IOCP Chief Executive’s Newsletter – 16th March 2020

IOCP Logo on angle

Dear Colleagues

 

The current COVID-19 situation will naturally be of great concern to us all as Health Professionals, and inevitably effect the services and businesses that we provide.

 

Whilst some sectors of the media are responding in a balanced fashion and genuinely seeking to educate and inform based on ‘best’ available scientific advice, other parts of it are perhaps less so and of course social media is entirely uncontrolled and essentially provides a platform for any particular theory or single issue, right or wrong, that individuals may wish to promote.

 

It is the intent of your Institute to follow the advice being released by the most widely respected scientific sources such as Public Health England, Chief Medical Officers and NHS advice lines plus noting any advice from regulators such as the HCPC should they choose to issue it. Naturally, in any situation dealing with developing diseases such advice can change on an almost daily basis and may rapidly become out of date. Whilst I am certain that all of you, like myself, are closely watching such sources there may be situations where additional measures can be beneficially added in consideration of the services that we provide and in particular bearing in mind that many of our patients fall into the ‘at risk’ demographic categories.

 

Accordingly, I have tasked a staff member at Head Office to review the advice being disseminated to health professions by HM Government daily and report to the board concerning any changes or developments. The report will be assessed by designated board members, including myself, and then from the early part of this week be placed on our website in real time in a designated COVID-19 section. Therefore, I urge you to review the website daily.  In the event of dramatic changes, we will utilise ‘MailChimp’ communications such as this, but as this situation appears to be in for the long haul we do not wish to create a counter-productive information overload to professionals such as yourselves who will be facing challenges beyond the ordinary.

 

At this point in time we suggest the measures (which I am sure you already do) of scrupulous handwashing for both yourselves and patients, wearing full clinical dress changed daily, together with ensuring you take a full and detailed history of all patients to identify any who may be symptomatic or who have recently returned from specifically infected locations. You may also wish, for example, to contact patients via telephone before their appointments to do a health review. Until 13th March,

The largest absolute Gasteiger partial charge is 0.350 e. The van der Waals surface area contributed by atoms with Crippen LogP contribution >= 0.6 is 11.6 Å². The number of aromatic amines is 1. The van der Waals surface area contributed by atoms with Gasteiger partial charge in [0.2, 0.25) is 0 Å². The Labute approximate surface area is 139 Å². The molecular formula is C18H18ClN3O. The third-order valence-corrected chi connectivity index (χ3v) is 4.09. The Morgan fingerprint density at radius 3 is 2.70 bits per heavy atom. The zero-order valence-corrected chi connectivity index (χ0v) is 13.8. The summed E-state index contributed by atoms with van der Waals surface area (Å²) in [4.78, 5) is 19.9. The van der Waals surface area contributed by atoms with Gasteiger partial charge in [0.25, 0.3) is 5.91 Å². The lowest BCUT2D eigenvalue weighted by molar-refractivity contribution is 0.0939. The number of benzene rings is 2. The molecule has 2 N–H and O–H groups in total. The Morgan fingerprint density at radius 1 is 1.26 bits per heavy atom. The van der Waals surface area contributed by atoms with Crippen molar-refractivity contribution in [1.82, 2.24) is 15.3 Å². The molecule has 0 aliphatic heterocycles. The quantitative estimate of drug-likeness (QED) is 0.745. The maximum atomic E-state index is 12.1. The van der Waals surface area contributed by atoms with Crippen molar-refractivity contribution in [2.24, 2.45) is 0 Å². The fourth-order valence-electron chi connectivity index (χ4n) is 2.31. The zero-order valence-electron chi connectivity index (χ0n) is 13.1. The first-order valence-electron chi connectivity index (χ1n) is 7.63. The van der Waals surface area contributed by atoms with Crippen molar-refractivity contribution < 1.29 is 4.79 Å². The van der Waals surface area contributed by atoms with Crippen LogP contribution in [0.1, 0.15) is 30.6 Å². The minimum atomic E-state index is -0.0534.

Public Health England was recognising some countries as being ‘high risk’ via the www.gov.uk/government/publications/covid-19 section of the UK Government website but as of 16th March this has now been withdrawn as the outbreak is now recognised as pandemic. The https://www.gov.uk/government  COVID-19 section of its website does contain updated information for both public and professionals and is an excellent source of balanced advice which I urge you to regularly review. In the short term the best condensed advice is undoubtedly that of strict personal and professional hygiene with scrupulous attention to effective infection control on your part.

 

As I am sure you will appreciate, Head Office’s workload has increased dramatically with the extra tasks placed upon it, so may I request you keep communications with them to a level of the absolute minimum essentials. As the friendly face of UK podiatry, I know that our Head Office staff often end up having long neighbourly conversations with members who contact them for various reasons, but please do help them to help you by not tying them up on phones for long periods.

 

Kind Regards from myself, your Board of Directors and our Head Office staff

 

 

Martin Harvey, FPodM PGC BSc

Chair of Executive Council

Podiatrist Independent Prescriber